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Portraits of a houselife | 2007

To think of memory in terms of representation is to think of it from the percievers point of view. From the makers point of view, it is not the case that something is retrieved in order to be represented, rather something is given to be remembered.

Newman, M., 1994, p273

When feminism doesn't have all the answers, ignore the rules, bend the boundaries and trust your gut. 

The notion of personal identity, and expressing it visually is a constant theme for me. During my Bachelor of Arts degree at Camberwell College of Art I was trying to find a way to place my experiences, and create art within the realm of western feminism. In 2006 I made a solo show at the Sir John Cheshire Gallery in Jersey (GB), called "After de Beauvoir: Stage, Expectation and Time". I photographed myself performing tasks according to a 'Plan of work for a small servantless house' that I had found in a magazine from the 1930s, echoing a self portraiture practice already familiar in contemporary feminist art history. The title and themes of the show were influenced by reading Simone de Beauvoir's The Second Sex; while the imagery I made was heavily influenced by Gaston Bachelards The Poetics of Space (a book I still refer to today!).


Making this project made me realise that my romantic experiences did not fit with modern western feminism - I had been in a monogamous relationship since I was 15; we got engaged when I was 19; we married and had our first child when I was 24. To put this into a social context, this was the time of Ladette culture, and the Spice Girls. Women weren't supposed to follow this path anymore - if anything it was looked down upon! In the UK at this time, women were turning traditional roles on their head - 'the ladette was mouthy, up for a laugh, took her clothes off and could out-do any male companion in the drinking stakes' (Donovan, L., 2017). As a young woman, I rolled with this change just like the rest of my girlfriends; we partied, were loud and gave off an impression of not giving two hoots about what others thought. My relationship was equally liberal and modern, my partner and I had always followed our separate passions, we repeatedly choose opportunity over convenience and safety, and we were financially independent from each other. I was in a long-term relationship with someone I loved and was dedicated to maintaining that. I couldn't see how choosing to maintain a relationship while following my own path and interests went against female equality.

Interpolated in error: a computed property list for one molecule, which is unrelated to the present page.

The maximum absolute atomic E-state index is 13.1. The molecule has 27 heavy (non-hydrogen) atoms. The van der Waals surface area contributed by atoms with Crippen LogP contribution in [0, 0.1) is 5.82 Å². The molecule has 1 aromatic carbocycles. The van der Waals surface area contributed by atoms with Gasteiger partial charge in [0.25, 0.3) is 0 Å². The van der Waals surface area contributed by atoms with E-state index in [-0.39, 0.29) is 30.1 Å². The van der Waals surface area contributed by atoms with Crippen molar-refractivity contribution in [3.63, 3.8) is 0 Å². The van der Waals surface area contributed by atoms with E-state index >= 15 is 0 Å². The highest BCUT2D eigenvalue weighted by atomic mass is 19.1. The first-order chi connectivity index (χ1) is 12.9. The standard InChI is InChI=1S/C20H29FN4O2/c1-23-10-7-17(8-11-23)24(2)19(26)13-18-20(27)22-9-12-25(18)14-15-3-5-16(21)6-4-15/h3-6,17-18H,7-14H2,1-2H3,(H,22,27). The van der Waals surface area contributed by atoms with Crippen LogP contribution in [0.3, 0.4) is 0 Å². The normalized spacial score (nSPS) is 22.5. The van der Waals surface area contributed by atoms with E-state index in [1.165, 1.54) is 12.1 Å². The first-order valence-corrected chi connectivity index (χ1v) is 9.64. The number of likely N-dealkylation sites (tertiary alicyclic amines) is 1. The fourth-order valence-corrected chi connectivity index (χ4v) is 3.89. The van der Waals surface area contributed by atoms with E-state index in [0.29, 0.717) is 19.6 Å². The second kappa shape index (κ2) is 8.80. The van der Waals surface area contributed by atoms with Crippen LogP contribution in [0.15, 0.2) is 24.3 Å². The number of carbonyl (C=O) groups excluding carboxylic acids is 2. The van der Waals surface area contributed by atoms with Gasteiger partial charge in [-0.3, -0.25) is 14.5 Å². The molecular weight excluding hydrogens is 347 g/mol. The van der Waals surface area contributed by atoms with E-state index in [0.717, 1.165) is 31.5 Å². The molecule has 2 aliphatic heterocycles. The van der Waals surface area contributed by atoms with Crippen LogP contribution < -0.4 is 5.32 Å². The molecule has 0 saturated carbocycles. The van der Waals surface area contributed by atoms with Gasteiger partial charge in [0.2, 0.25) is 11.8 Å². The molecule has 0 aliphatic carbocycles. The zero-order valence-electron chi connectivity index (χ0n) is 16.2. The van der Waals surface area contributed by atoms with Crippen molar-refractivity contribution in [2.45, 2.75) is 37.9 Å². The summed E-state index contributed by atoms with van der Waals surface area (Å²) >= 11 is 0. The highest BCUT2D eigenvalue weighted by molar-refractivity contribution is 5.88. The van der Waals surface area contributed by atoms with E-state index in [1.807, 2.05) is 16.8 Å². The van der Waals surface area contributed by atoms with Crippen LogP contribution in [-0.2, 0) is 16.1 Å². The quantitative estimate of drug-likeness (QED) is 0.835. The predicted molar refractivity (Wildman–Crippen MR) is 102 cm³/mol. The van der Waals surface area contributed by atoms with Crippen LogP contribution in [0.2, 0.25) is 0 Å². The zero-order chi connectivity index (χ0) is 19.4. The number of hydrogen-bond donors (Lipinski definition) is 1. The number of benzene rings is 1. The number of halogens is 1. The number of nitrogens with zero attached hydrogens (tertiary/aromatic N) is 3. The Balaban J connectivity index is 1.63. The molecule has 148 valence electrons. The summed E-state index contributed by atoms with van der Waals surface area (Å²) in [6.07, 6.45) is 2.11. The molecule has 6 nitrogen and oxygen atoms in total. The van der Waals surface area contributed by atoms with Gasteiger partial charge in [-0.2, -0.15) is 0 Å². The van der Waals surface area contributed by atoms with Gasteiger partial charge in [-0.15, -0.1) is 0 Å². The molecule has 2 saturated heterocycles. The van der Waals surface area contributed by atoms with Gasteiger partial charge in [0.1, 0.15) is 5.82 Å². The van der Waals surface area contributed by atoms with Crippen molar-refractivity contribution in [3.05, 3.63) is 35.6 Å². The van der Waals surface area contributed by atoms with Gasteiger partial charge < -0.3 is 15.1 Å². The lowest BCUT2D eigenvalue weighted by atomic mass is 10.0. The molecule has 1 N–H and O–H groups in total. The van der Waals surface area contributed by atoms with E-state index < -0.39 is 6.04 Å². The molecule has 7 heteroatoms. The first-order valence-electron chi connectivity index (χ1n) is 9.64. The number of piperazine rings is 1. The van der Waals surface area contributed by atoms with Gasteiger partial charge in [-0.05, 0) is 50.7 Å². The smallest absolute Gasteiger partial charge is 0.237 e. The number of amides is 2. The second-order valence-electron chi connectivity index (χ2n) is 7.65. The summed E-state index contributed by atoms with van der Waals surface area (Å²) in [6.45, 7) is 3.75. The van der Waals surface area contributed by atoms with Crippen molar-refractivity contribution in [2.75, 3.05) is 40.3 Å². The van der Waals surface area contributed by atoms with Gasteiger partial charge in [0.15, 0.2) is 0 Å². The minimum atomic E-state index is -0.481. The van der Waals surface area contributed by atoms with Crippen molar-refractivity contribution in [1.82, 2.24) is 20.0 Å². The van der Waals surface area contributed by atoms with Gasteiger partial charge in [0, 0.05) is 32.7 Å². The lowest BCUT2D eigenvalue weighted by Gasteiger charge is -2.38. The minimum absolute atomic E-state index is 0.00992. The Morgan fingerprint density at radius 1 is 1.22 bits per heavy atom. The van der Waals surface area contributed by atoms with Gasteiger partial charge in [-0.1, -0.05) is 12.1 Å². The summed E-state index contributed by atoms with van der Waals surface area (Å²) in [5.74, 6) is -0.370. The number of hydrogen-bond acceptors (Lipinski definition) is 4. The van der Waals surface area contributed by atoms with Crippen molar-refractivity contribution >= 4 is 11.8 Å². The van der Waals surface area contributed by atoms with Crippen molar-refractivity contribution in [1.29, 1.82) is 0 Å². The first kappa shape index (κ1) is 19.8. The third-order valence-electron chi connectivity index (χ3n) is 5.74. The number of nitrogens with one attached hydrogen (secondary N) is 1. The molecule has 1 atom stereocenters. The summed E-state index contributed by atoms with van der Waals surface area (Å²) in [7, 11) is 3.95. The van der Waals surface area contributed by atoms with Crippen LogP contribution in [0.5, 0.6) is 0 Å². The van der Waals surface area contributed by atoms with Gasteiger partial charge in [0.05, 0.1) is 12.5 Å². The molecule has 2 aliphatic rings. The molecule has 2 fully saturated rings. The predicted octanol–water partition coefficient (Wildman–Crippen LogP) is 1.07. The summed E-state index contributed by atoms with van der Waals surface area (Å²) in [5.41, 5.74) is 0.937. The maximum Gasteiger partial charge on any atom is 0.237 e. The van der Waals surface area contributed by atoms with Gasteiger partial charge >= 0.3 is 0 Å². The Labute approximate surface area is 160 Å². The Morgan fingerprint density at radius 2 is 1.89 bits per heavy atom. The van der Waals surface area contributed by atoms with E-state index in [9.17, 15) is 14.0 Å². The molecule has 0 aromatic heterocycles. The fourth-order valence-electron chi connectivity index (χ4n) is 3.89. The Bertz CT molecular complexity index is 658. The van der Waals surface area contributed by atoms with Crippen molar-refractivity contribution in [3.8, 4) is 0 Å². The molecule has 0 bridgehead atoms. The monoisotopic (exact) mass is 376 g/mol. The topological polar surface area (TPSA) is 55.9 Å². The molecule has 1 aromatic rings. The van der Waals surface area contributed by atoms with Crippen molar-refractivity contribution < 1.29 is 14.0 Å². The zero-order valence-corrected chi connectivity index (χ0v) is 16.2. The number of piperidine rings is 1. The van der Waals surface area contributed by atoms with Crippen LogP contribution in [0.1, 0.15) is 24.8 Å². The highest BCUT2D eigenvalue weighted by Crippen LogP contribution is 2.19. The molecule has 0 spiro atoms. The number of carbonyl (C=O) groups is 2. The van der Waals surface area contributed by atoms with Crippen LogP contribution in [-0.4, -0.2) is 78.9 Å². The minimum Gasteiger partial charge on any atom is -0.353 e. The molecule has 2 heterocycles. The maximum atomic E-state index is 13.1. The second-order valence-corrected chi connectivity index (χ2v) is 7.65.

Back in 2005, I couldn't imagine what my future as a wife and mother was going to look like. My generation was far more independant, liberal and financially independant than any other that came before us. What happens when you have so much sway over the road your life takes, but you still want to marry your boyfriend and have kids? At the time, I was of the opinion that as useful as western feminist ideas theories were for emancipation and equality, they also had very stringent rules that couldnt account for the nuances of personal experience. I knew that from a Māori, Ngāti Porou standpoint, these issues around feminism were null and void - a long-standing tradition of female chieftainship in my tribe meant that women were regarded as equal to men in the community; Ngāti Porou women had agency and independance, and I was raised with this attitude*. Back then, I hadn't gained the knowledge and ability to argue this point within western constructs so I put it to the back of my notebook and carried on working within western feminism.